We did Mendocino Bounty for another 3 or 4 years. The event grew so much that the original producers were burnt out. We decided to hire an event producer for the next one, but afterwards we felt that it was no longer working for the small producers who were giving away freebee products which was becoming half of their yearly supply. We had forty or fifty vendors by then but it was just too much. So we ended it on a high note.
I got involved early on with protesting the aerial spraying of herbicides GP and Masonite in the late seventies to kill the hardwood so the softwood would grow up faster. We took over the radio station over on the coast… Peter Bergman from Firesign Theatre was a neighbor of mine and a celebrity that spoke… Barry Vogel, Nat Bingham… we spent the day on the radio educating about herbicides, Agent Orange with Vietnam Vets, and it helped end it. As the forest was being overlogged we watched as the future of logging went away and was replaced with vineyards and wine in terms of creating jobs for this county.
Out Orr Springs Road where I lived for forty years, the community is getting together over the “Hack and Squirt” process the biggies are using as part of their forest management practice. In turn, with dead tan oak trees, this is creating a severe fire hazard in the woods. The fires in 2008 had a major effect on that years harvest with smoke tainted grapes. The wine industry needs to step in here.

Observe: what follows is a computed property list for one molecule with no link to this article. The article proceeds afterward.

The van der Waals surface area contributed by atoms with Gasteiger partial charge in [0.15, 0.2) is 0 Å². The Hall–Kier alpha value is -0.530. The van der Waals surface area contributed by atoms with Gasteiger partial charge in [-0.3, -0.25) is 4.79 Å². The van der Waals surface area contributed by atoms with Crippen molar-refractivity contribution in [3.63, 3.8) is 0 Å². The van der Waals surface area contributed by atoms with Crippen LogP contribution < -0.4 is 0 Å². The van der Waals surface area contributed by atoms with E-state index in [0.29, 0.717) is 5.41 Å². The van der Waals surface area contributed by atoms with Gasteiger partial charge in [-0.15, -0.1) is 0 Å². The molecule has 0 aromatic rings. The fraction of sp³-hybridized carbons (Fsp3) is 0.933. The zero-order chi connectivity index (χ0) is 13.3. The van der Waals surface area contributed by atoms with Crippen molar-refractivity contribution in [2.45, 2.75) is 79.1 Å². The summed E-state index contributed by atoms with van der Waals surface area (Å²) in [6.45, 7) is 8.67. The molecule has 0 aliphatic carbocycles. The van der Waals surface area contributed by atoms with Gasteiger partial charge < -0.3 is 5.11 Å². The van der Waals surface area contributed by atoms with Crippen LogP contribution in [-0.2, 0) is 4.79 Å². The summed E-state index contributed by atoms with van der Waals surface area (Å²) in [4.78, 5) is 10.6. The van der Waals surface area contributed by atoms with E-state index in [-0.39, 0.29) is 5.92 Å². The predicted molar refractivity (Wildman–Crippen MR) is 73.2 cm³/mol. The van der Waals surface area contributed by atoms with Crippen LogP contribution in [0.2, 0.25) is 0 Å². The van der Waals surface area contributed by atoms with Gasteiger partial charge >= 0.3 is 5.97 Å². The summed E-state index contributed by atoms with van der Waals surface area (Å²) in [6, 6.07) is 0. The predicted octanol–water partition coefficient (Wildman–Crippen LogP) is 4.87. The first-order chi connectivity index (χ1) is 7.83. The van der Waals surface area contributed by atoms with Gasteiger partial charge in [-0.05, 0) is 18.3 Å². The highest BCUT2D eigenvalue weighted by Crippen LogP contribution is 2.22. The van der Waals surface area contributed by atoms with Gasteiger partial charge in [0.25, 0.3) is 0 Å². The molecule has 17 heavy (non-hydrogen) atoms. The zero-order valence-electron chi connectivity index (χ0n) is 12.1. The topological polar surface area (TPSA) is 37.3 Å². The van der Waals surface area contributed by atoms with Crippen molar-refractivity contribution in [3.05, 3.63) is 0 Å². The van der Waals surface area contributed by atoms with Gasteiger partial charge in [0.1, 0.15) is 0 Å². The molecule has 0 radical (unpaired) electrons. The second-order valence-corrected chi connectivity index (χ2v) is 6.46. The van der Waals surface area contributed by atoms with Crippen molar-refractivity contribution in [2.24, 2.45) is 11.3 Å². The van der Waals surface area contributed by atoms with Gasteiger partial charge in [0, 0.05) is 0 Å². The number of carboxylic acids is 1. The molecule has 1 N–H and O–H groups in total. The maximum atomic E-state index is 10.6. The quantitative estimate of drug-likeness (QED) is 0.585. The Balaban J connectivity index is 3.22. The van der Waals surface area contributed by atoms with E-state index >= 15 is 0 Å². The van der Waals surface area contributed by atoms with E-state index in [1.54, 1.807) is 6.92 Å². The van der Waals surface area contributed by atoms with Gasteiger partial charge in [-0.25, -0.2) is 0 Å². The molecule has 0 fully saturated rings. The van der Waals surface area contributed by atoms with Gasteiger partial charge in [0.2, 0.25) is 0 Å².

More recently I’m more involved in city things. I’ve sat on the board of the Grace Hudson museum (Sunhouse Guild) for years. That is such a gem… probably the nicest museum north of the Golden Gate bridge. I sit on the Ukiah Design Review Board that reviews projects before they go to the Planning Commission and City Council. I also sit on the Ukiah Main Street Board and the Visit Ukiah task force which promotes tourism locally… the city is not known for its attractions. It’s supported with some funding from a city bed tax. I believe in tourism… it’s a clean industry. People come here, spend their money, enjoy this fantastic part of the world and leave with "Mendocino" on their minds. It’s about branding Mendocino for both the wine industry and all the great products we produce. We have a name that has great value.
About 10 years ago I was over on the coast and ran into Sara O’Donnell, Executive Director of the Cancer Resource Centers. She said they needed a revenue source from some kind of event to promote the county. I introduced her to Paul Dolan. We discussed the idea of Pure Mendocino which is now an annual fund raising dinner for them.